Writers: Matt Fraction and Michael Chabon
Artists: Fábio Moon and Gabriel Bá
Release Date: January 28, 2015
“No memory of the past means no fear of the future,” Casanova ponders on the first page of Casanova: Acedia #1. The former trans-dimensional super spy is amnesiac, living under the name Quentin Cassiday and working for someone he calls “the old man,” who appears to be abundantly wealthy with many secrets of his own. Occult rituals and sinister figures loom in the background, a sharp contrast to the overly pulp science-fictional elements from bygone volumes. Also: limousines, doomsday cults and a fraught sequence involving a swimming pool and ruined Louboutins.
Even without the Hollywood sign on the cover, Acedia #1 hammers all things California into the aloof action of Casanova. (The subtitle is Latin for “sloth,” as each of the volumes of Casanova translates to one of the Seven Deadly Sins). The previous volume, Avaritia (greed) ended dramatically with several characters betrayed, arch-nemesis Newman Xeno (possibly) ceasing to exist, and a particularly nasty impalement. If this debut issue is any indication, Acedia marks a substantial change in style, even for a series defined by massive tonal shifts. This isn’t to say that this new volume doesn’t tie in with all that’s come before; one revelation here even suggests a long-teased connection plotline from several volumes before.
Avaritia embraced the harrowing emotional fallout from the dimension-spanning, violence-drenched narrative of the first two volumes. Its ending brought closure to a number of arcs (at least as much as any series incorporating parallel-universe versions of several characters can achieve), but at times the series read like writer Matt Fraction was aggressively preventing tropes from developing to force the series in a new direction. Universes were destroyed (to the caption “Sound Of Spatiotemporal Holocaust”), supporting characters died in agonizing ways and lead character Casanova Quinn escaped to a new universe. And here we are.
Fraction’s writing both draws on what’s come before and constantly seeks to deviate from it, striking the right balance between familiarity and surprise. Fábio Moon’s art also straddles the wonderfully kinetic surrealism of the title’s past with the glitz and hedonism of Los Angeles. Whether framing action in Casanova’s shadowy office, a swimming pool at the tail-end of a decadent party or a library invaded by a series of assassins with physics-defying headgear, Moon submerges the reader into his singular world. The library sequence juxtaposes bravura spatial design and visceral combat with neatly self-aware narration, as the protagonist swaps words from idioms (“the elephant of surprise”) in a nice bit of bookish musing.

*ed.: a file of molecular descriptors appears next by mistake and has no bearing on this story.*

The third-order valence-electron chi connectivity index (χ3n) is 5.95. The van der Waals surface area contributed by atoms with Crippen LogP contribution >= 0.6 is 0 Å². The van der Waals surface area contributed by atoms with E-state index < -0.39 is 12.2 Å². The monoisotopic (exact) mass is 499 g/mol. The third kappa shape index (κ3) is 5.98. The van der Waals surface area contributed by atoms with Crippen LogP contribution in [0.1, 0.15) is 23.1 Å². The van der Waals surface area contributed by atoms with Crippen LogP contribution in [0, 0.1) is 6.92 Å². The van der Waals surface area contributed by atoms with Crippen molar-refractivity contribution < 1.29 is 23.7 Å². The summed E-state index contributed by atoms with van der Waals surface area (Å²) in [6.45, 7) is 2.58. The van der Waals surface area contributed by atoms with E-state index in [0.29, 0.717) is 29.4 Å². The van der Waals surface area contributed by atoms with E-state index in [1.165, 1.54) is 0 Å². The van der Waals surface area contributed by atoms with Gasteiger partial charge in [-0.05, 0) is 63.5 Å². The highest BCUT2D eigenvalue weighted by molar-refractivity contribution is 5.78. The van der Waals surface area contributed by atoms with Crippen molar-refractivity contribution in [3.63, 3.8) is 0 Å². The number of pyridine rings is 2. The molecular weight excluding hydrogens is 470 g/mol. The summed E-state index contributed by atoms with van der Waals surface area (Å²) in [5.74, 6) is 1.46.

Michael Chabon and Gabriel Bá provide an 8-page backup feature, The Metanauts. Chabon ruminates on celebrity, glamour and identity; there’s also a blissfully cynical rock journalist, who seems to be something of a guide to this particular storyline. Though the references to Sasa Lisi, and the familiar setting of timeline 919, suggest that this arc will dovetail either with the actions of Acedia or the aftermath of Avaritia. Right now, The Metanauts feels like a beginning; it could go any number of places from here.
Two years have passed since Avaritia concluded, and that gap echoes in the timespan Casanova has spent in Hollywood with this issue. Despite this lag, the entire creative team still works like an oiled machine; that includes Dustin Harbin’s lettering, which neatly evokes multiple narrators, and Cris Peter’s colors, which go a long way to enhance the moods of the story through diffuse yellows and aqua-blues. The first issue of Acedia has plenty to reward longtime readers of the series; it also serves as a natural entry for new readers to get a sense of the series. From any perspective, it’s a welcome return.